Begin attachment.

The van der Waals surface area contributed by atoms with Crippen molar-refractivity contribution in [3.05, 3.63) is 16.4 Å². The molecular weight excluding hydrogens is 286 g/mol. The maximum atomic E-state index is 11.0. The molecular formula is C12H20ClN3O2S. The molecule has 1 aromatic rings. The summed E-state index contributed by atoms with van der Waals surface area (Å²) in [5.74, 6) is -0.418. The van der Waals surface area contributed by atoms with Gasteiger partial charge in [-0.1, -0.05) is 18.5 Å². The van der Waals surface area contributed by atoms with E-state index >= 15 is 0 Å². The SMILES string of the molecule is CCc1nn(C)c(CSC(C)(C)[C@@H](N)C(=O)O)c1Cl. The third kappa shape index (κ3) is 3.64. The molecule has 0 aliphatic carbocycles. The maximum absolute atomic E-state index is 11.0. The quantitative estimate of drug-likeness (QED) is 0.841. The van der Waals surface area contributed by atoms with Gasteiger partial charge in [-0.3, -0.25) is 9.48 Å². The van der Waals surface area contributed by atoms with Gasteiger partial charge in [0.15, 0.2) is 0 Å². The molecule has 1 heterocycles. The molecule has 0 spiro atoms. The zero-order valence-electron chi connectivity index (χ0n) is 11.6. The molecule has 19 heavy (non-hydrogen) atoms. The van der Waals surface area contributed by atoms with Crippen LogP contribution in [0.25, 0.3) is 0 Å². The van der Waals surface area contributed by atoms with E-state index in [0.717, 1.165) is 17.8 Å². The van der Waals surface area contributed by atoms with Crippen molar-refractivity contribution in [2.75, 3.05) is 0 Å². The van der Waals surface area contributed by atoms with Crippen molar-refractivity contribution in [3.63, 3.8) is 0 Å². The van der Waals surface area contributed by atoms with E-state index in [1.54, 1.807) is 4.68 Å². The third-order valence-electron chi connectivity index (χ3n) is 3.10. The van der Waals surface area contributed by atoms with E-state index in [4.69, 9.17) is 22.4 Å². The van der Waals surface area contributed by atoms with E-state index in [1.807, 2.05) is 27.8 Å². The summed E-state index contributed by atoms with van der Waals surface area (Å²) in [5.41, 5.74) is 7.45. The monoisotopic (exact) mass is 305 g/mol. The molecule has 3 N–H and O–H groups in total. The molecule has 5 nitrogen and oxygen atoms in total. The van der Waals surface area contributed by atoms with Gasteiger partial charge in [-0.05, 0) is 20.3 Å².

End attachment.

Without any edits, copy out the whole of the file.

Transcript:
The van der Waals surface area contributed by atoms with Crippen molar-refractivity contribution in [3.05, 3.63) is 16.4 Å². The molecular weight excluding hydrogens is 286 g/mol. The maximum atomic E-state index is 11.0. The molecular formula is C12H20ClN3O2S. The molecule has 1 aromatic rings. The summed E-state index contributed by atoms with van der Waals surface area (Å²) in [5.74, 6) is -0.418. The van der Waals surface area contributed by atoms with Gasteiger partial charge in [-0.1, -0.05) is 18.5 Å². The van der Waals surface area contributed by atoms with E-state index >= 15 is 0 Å². The SMILES string of the molecule is CCc1nn(C)c(CSC(C)(C)[C@@H](N)C(=O)O)c1Cl. The third kappa shape index (κ3) is 3.64. The molecule has 0 aliphatic carbocycles. The maximum absolute atomic E-state index is 11.0. The quantitative estimate of drug-likeness (QED) is 0.841. The van der Waals surface area contributed by atoms with Gasteiger partial charge in [-0.3, -0.25) is 9.48 Å². The van der Waals surface area contributed by atoms with Gasteiger partial charge in [0.15, 0.2) is 0 Å². The molecule has 1 heterocycles. The molecule has 0 spiro atoms. The zero-order valence-electron chi connectivity index (χ0n) is 11.6. The molecule has 19 heavy (non-hydrogen) atoms. The van der Waals surface area contributed by atoms with Crippen LogP contribution in [0.25, 0.3) is 0 Å². The van der Waals surface area contributed by atoms with E-state index in [0.717, 1.165) is 17.8 Å². The van der Waals surface area contributed by atoms with Crippen molar-refractivity contribution in [2.75, 3.05) is 0 Å². The van der Waals surface area contributed by atoms with Crippen molar-refractivity contribution in [3.63, 3.8) is 0 Å². The van der Waals surface area contributed by atoms with E-state index in [1.54, 1.807) is 4.68 Å². The third-order valence-electron chi connectivity index (χ3n) is 3.10. The van der Waals surface area contributed by atoms with E-state index in [4.69, 9.17) is 22.4 Å². The van der Waals surface area contributed by atoms with E-state index in [1.807, 2.05) is 27.8 Å². The summed E-state index contributed by atoms with van der Waals surface area (Å²) in [5.41, 5.74) is 7.45. The monoisotopic (exact) mass is 305 g/mol. The molecule has 3 N–H and O–H groups in total. The molecule has 5 nitrogen and oxygen atoms in total. The van der Waals surface area contributed by atoms with Gasteiger partial charge in [-0.05, 0) is 20.3 Å².